provoking and absorbing and deflecting their anger
from the workers who didn’t look like me,
who couldn’t afford any trouble,
but who were marching anyway because
they knew that enough was enough.
I didn’t teach my kids to ask cops for help.
I told them to never talk to the police.
Unless you’ve got a bullhorn and a big crowd.
Then you can make an exception.

/ / /

19 August 2023
Charlottesville VA

This is poem 29 in a series called 50 Days Till 50 Years. I’m writing a poem a day between now and my 50th birthday. I’m going to try to focus on memories of my past, and the people who inhabited it.

Leave a Comment

POEM: How Can We Sleep

How Can We Sleep

I’m sitting in a camp chair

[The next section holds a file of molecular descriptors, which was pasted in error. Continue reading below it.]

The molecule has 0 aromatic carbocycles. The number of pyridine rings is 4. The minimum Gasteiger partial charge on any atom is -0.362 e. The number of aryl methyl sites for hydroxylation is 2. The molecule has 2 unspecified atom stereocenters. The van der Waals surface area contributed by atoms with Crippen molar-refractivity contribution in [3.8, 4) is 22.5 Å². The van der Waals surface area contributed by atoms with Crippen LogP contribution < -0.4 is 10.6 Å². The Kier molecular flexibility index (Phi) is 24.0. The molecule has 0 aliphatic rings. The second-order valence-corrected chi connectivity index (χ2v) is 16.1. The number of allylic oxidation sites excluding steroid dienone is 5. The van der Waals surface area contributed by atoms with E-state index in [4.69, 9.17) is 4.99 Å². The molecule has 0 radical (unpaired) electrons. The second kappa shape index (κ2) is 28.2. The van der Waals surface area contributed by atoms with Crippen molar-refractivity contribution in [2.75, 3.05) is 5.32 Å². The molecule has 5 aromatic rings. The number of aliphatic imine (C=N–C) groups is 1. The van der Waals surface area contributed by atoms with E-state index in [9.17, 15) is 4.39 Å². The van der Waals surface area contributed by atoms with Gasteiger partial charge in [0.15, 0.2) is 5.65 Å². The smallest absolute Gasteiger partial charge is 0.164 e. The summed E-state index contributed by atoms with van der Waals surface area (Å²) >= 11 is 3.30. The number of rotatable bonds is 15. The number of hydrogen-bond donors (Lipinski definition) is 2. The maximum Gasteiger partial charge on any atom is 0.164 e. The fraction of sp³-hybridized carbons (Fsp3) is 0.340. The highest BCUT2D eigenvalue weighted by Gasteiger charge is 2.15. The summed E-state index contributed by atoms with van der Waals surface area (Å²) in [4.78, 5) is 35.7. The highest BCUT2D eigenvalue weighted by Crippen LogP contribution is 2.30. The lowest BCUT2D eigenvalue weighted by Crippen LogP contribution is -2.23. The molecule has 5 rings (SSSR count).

on the concrete rectangle
I call my front porch.

The catbirds are squabbling
in the Adam’s needle;
the neighbor kids are shooting hoops.

I’m trying to read a book of poems
about the environmental crisis,
but my eyes are stinging from smoke

that has traveled all the way to Virginia
from wildifes in Quebec and Nova Scotia,
nearly a thousand miles away.

“The earth is not dying, it is being killed,
and those who are killing it
have names and addresses.”

Now one of the neighbor kids is crying.
Maybe she knows
our days are numbered.

/ / /

6 June 2023
Charlottesville VA

Leave a Comment

haiku: 19 July 2022

who owns the Earth?
I walk past the “posted” sign
to find out

/ / /

19 July 2022
Crooked Lake
Averill Park NY

Leave a Comment

haiku: 24 June 2022

the rope used to raise the flag
slams against the pole in the wind
I can’t even feign surprise anymore

/ / /

24 June 2021
Pittsfield MA

Leave a Comment

(Re-post) POEM: this changes nothing

A friend asked this morning if I’d repost this poem from 2011, written after a mass shooting. In the 11 years since I wrote it, it’s never been proven wrong.

this changes nothing

you know that, don’t you?
in a few days we’ll go back to our coma
back to our flat-screen televisions